During Hell Week at Brookman University, the nondescript college at the center of Goat, a group of fraternity pledges are rounded up, stripped down to their underwear, and put through a series of hazing rituals, all fueled by forced binge drinking. The pledges are punchy and exhausted, weary from the physical and verbal abuse they’ve been absorbing by their barbaric tormenters. One of the frat bros asks them to gather together for a picture, arranging them on all fours in a pyramid structure, deliberately re-staging the famously unsettling photos from Abu Ghraib, the Baghdad prison where American soldiers were caught committing human rights violations against detainees. “Guantanamo, b*tch!,” one of them shouts.
For a campus Greek to confuse Abu Ghraib with Guantanamo is a small detail, because he’s surely not alone among his peers in not paying the closest attention to world affairs. But it’s a significant moment in a movie about men who are not only keen to challenge the boundaries of acceptable behavior, but intoxicated by the power they’ve been given over other people. They tell themselves that hazing is a rite-of-passage, something all their “brothers” have gone through for as long as fraternities have existed on campus, and since they were once lowly pledges, it’s now their privilege to take it out on the new recruits. But there’s nothing about Hell Week to suggest a bonding ritual between dudes who will become lifelong friends on the other side; in reality, they’re role-playing torturers.
Adapted from Brad Land’s memoir by David Gordon Green, Dave Roberts, and Andrew Neel, and directed by Neel, Goat addresses this ritualized brutality head-on, from the perspective of an already traumatized victim. It opens with Brad (Ben Schnitzer), a recent high school graduate, agreeing to drive a couple of strangers home after a house party. The men lead him out to a field, take turns beating him to a pulp, and peel away with his car and his wallet. The incident affects him deeply, but his older brother Brett (Nick Jonas, of the Jonas Brothers) encourages him to follow through on his plans to attend Brookman in the fall and pledge his highly coveted fraternity. The message to Brad is clear: Suck it up and be a man.
Once on campus, Brett’s frat brothers welcome Brad and his socially awkward roommate Will (Danny Flaherty), but they’re not sympathetic to his story. Why didn’t Brad fight back? Having a sibling in the fraternity is no guarantee that Brad will get voted in, and the brothers have pegged him as weak. This sets up a series of Hell Week sequences that force Brad and the other recruits into increasingly compromising positions, from the relatively minor trial of guzzling tabasco sauce to various violations of the Geneva Conventions, like sleep deprivation, loud music, stress positions, and sexual humiliation. At the end of it, the pledges are expected to hug it out, but there’s still no guarantee they’ll even make the cut, much less befriend their abusers.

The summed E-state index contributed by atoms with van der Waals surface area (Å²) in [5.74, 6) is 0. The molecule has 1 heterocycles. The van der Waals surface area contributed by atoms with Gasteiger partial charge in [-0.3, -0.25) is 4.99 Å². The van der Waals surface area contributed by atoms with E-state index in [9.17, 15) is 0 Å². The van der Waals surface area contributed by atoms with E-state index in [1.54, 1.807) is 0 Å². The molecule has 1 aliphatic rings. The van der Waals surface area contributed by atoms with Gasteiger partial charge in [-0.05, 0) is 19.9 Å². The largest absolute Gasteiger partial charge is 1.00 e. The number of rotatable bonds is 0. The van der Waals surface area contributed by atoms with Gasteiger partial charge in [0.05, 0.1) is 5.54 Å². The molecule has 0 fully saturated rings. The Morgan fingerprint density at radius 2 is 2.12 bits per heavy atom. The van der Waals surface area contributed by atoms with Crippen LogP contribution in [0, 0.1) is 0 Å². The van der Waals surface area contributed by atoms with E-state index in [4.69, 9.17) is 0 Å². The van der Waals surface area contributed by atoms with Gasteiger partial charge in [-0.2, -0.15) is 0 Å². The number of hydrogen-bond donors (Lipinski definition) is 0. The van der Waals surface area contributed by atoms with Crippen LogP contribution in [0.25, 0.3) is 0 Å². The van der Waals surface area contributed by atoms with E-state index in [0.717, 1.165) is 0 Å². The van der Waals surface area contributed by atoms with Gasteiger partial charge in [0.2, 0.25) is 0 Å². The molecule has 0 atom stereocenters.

There’s nothing terribly complicated about the psychology in Goat, because so much of it has to do with brute masculinity and the pack mentality of young men who bow to collective madness. But Neel stages the frathouse parties and hazing rituals with a persuasive air of hostility and aggression, reframing the Animal House “fun” of being Greek to look more like booze-soaked lion’s den where anything can happen. If there’s anything uniting Brad and his pitiless pledge-masters, it’s the weakness behind their macho behavior: Brad hasn’t gotten over the beating he took during summer break and the frat guys don’t have the moral courage to draw the line. It’s a toxic combination.
Though the individual characters are thinly drawn, Schnitzer and Jonas are both convincing as brothers who have allegiances to each other and to the fraternity — and blood doesn’t necessarily trump bro. Brad is the victim, but Brett is the more complicated character of the two, because he’s trying so desperately to force his brother and his brothers into an arranged marriage, all while tamping down his own troubled conscience. Goat is a suitably horrific exposé of campus hazing, but it’s wise about the difficulties of ending it, even when victims and perpetrators both want it to stop.